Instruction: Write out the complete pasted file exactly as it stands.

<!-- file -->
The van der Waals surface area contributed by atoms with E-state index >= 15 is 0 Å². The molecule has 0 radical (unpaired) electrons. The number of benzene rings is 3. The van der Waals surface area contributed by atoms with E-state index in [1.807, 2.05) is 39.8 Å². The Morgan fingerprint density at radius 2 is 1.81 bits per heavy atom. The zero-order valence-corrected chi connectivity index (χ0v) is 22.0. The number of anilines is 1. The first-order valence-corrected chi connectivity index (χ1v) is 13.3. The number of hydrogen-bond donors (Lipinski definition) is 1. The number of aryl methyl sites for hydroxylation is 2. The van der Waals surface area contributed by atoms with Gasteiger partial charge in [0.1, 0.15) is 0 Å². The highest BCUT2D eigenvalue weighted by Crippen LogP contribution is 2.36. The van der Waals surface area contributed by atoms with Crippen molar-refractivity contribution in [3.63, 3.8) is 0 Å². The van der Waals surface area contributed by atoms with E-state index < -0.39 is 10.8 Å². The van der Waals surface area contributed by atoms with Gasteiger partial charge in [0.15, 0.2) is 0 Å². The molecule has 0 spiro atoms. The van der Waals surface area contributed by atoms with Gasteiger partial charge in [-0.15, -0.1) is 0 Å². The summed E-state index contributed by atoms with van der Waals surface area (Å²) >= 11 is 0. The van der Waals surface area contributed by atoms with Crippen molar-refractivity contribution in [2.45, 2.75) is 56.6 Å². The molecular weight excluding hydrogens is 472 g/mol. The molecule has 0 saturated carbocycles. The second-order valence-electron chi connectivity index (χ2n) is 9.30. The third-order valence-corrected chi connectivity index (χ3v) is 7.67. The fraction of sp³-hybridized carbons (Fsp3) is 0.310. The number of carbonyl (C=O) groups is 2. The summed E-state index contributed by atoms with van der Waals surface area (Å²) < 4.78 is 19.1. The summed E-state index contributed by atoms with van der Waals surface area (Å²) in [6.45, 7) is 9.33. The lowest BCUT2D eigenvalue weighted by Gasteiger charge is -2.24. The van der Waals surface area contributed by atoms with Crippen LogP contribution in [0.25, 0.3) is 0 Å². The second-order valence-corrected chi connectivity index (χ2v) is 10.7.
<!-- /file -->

The van der Waals surface area contributed by atoms with E-state index >= 15 is 0 Å². The molecule has 0 radical (unpaired) electrons. The number of benzene rings is 3. The van der Waals surface area contributed by atoms with E-state index in [1.807, 2.05) is 39.8 Å². The Morgan fingerprint density at radius 2 is 1.81 bits per heavy atom. The zero-order valence-corrected chi connectivity index (χ0v) is 22.0. The number of anilines is 1. The first-order valence-corrected chi connectivity index (χ1v) is 13.3. The number of hydrogen-bond donors (Lipinski definition) is 1. The number of aryl methyl sites for hydroxylation is 2. The van der Waals surface area contributed by atoms with Gasteiger partial charge in [0.1, 0.15) is 0 Å². The highest BCUT2D eigenvalue weighted by Crippen LogP contribution is 2.36. The van der Waals surface area contributed by atoms with Crippen molar-refractivity contribution in [3.63, 3.8) is 0 Å². The van der Waals surface area contributed by atoms with E-state index < -0.39 is 10.8 Å². The van der Waals surface area contributed by atoms with Gasteiger partial charge in [0.15, 0.2) is 0 Å². The molecule has 0 spiro atoms. The van der Waals surface area contributed by atoms with Gasteiger partial charge in [-0.15, -0.1) is 0 Å². The summed E-state index contributed by atoms with van der Waals surface area (Å²) >= 11 is 0. The van der Waals surface area contributed by atoms with Crippen molar-refractivity contribution in [2.45, 2.75) is 56.6 Å². The molecular weight excluding hydrogens is 472 g/mol. The molecule has 0 saturated carbocycles. The second-order valence-electron chi connectivity index (χ2n) is 9.30. The third-order valence-corrected chi connectivity index (χ3v) is 7.67. The fraction of sp³-hybridized carbons (Fsp3) is 0.310. The number of carbonyl (C=O) groups is 2. The summed E-state index contributed by atoms with van der Waals surface area (Å²) < 4.78 is 19.1. The summed E-state index contributed by atoms with van der Waals surface area (Å²) in [6.45, 7) is 9.33. The lowest BCUT2D eigenvalue weighted by Gasteiger charge is -2.24. The van der Waals surface area contributed by atoms with Crippen LogP contribution in [0.25, 0.3) is 0 Å². The second-order valence-corrected chi connectivity index (χ2v) is 10.7.